The New York Times reported that Junior Seau’s family will not be allowed to speak during his Hall of Fame induction ceremony Aug. 8.
According to the Times, Seau had told others that he wanted his daughter Sydney to introduce him. Now she won’t get that opportunity, even though she told the Times she doesn’t plan to talk about the traumatic brain injuries he suffered.
“It’s frustrating because the induction is for my father and for the other players, but then to not be able to speak, it’s painful,” Sydney said. “I just want to give the speech he would have given. It wasn’t going to be about this mess. My speech was solely about him.”
It’s not the first time a deceased inductee didn’t have somebody speak for him (the Times story mentions nobody spoke for 2011 inductee Les Richter).
But in this instance, it sure comes off as the NFL trying to avoid drawing attention to what happened to Seau, especially with the family filing a lawsuit against the league.
Easy come, easy go on the suspension front.
The NFLPA released this statement on behalf of Wolfe:
Please allow me to offer my most sincere apology to everyone in the Broncos organization, and especially to my teammates and our fans. During the off-season I took a medication which is on the banned substance list. The medication is not a substance which would enhance my on-field performance in any way, and I genuinely was unaware that it was prohibited, but players are responsible for what is in their bodies. I will certainly exercise far greater caution in the future and will seek advice relating to the permissibility of any and all medications. I’m very disappointed that I can’t help my team for the first four weeks of the season, but I look forward to a great season with the Broncos and can’t wait to get back on the field in week five.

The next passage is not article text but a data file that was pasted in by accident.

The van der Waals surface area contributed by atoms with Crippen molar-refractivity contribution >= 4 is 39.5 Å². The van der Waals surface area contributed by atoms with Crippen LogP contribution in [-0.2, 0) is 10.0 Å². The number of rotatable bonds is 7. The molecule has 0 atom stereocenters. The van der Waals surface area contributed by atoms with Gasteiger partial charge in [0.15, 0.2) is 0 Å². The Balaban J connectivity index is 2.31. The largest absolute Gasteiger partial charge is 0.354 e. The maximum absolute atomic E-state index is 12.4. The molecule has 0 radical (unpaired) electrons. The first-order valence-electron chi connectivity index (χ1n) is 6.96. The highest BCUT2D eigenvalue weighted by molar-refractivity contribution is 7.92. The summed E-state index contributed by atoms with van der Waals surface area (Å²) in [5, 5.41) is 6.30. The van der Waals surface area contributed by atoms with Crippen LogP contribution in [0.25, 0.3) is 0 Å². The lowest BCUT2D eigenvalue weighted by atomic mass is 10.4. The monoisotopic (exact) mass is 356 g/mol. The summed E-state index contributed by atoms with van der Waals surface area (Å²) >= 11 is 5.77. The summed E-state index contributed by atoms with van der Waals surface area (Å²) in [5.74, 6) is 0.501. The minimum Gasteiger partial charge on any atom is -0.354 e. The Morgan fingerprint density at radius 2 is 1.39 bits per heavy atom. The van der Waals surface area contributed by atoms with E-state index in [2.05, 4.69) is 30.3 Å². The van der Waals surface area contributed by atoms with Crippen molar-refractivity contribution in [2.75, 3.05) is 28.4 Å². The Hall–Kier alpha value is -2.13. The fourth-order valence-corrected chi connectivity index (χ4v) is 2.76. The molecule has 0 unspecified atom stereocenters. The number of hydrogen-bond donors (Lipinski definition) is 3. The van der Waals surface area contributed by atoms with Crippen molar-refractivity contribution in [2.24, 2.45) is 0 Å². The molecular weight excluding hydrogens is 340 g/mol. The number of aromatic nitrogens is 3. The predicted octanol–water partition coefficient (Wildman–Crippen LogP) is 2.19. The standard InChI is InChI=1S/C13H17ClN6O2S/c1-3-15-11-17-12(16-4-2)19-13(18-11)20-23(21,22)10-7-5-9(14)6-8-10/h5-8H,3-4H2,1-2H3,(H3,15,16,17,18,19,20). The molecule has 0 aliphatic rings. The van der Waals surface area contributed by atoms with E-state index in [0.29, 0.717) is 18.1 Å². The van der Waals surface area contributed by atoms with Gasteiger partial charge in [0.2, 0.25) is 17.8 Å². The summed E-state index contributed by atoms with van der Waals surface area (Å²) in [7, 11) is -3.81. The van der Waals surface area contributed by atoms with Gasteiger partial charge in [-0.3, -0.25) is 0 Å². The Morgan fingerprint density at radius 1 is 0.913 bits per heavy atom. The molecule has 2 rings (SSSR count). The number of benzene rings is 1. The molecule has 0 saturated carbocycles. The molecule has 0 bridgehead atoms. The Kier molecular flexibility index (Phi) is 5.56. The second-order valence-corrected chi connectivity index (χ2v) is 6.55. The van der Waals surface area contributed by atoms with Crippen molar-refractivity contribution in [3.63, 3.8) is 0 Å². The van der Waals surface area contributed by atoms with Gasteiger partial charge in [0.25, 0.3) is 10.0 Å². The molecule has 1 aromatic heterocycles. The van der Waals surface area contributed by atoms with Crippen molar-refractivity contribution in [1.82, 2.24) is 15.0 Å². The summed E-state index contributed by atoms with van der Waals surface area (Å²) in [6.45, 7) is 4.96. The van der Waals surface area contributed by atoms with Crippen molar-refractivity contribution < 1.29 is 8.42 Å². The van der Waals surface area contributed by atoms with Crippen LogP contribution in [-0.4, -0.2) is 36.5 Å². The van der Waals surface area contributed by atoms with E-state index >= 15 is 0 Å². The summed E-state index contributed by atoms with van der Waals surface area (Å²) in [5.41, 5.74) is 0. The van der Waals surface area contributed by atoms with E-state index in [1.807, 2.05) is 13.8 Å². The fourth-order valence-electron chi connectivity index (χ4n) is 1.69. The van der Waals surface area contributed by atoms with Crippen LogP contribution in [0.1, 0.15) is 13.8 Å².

The Broncos drew some bad scheduling luck by having to travel to Arrowhead in Week 2 with only four days of rest. This should help ease some of that pain. And hey, maybe Marcus Cooper won’t get picked on so much this time because Peyton Manning can now even out who he picks on. Also, who do the Chiefs get in Week 3? A trip to Lambeau to face Aaron Rodgers.
We’ve already been down the road before on whether calls for Welker to retire are legit concerns for health or unnecessary paternalism. But the opinion of a colleague and former teammate who played the game at its highest level may carry more weight to Welker than to someone he’s never met before.
You may have come across the excellent Logical Fallacy Ref gallery in your other perusals of the internet already, but if you haven’t, these could be handy if you run into a terrible football argument elsewhere. Using Ed Hochuli as the meme prop is excellent not only for his popularity, but appropriate for his other profession as an attorney.
I actually do have have a more serious comment about officiating below the fold, but there’s also one of those images in the galleries that took me down (a rough) memory lane. Continue reading I Think Ed Hochuli, Esq. Would Approve
Drew Magary has started his annual series at Deadspin about “Why Your Team Sucks.” Today’s focus is on the Oakland Raiders.
In other words, it’s Drew playing Captain Obvious, ladies and gentlemen.
Drew will do such a writeup on every team, as he has done most past seasons. He’s already covered the Buccaneers, Jaguars and Titans.